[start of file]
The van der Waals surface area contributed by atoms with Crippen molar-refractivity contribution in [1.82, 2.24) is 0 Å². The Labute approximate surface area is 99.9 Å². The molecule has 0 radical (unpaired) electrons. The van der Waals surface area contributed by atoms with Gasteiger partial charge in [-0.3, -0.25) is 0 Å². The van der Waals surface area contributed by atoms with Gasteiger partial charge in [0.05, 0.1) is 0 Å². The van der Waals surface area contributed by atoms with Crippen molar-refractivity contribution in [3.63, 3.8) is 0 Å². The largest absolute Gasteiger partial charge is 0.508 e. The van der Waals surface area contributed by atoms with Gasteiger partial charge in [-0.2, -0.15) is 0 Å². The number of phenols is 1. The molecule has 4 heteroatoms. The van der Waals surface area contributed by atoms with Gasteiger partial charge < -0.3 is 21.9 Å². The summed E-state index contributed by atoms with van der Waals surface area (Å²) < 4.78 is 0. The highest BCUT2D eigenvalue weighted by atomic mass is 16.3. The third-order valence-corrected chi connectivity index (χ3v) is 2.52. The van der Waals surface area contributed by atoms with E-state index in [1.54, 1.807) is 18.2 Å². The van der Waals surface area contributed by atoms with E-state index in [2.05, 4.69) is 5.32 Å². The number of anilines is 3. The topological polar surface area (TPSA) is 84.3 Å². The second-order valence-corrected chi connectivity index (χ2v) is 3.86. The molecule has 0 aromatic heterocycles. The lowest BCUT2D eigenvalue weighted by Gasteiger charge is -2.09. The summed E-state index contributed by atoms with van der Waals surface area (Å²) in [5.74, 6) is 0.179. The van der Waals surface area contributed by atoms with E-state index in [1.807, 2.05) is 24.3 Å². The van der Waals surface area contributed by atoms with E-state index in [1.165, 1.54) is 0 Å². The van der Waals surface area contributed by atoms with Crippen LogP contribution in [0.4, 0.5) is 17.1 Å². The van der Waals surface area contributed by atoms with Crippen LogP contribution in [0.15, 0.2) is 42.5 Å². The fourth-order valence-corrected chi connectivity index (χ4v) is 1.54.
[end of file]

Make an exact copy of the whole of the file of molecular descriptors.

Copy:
The van der Waals surface area contributed by atoms with Crippen molar-refractivity contribution in [1.82, 2.24) is 0 Å². The Labute approximate surface area is 99.9 Å². The molecule has 0 radical (unpaired) electrons. The van der Waals surface area contributed by atoms with Gasteiger partial charge in [-0.3, -0.25) is 0 Å². The van der Waals surface area contributed by atoms with Gasteiger partial charge in [0.05, 0.1) is 0 Å². The van der Waals surface area contributed by atoms with Crippen molar-refractivity contribution in [3.63, 3.8) is 0 Å². The largest absolute Gasteiger partial charge is 0.508 e. The van der Waals surface area contributed by atoms with Gasteiger partial charge in [-0.2, -0.15) is 0 Å². The number of phenols is 1. The molecule has 4 heteroatoms. The van der Waals surface area contributed by atoms with Gasteiger partial charge < -0.3 is 21.9 Å². The summed E-state index contributed by atoms with van der Waals surface area (Å²) < 4.78 is 0. The highest BCUT2D eigenvalue weighted by atomic mass is 16.3. The third-order valence-corrected chi connectivity index (χ3v) is 2.52. The van der Waals surface area contributed by atoms with E-state index in [1.54, 1.807) is 18.2 Å². The van der Waals surface area contributed by atoms with E-state index in [2.05, 4.69) is 5.32 Å². The number of anilines is 3. The topological polar surface area (TPSA) is 84.3 Å². The second-order valence-corrected chi connectivity index (χ2v) is 3.86. The molecule has 0 aromatic heterocycles. The lowest BCUT2D eigenvalue weighted by Gasteiger charge is -2.09. The summed E-state index contributed by atoms with van der Waals surface area (Å²) in [5.74, 6) is 0.179. The van der Waals surface area contributed by atoms with E-state index in [1.807, 2.05) is 24.3 Å². The van der Waals surface area contributed by atoms with E-state index in [1.165, 1.54) is 0 Å². The van der Waals surface area contributed by atoms with Crippen LogP contribution in [0.4, 0.5) is 17.1 Å². The van der Waals surface area contributed by atoms with Crippen LogP contribution in [0.15, 0.2) is 42.5 Å². The fourth-order valence-corrected chi connectivity index (χ4v) is 1.54.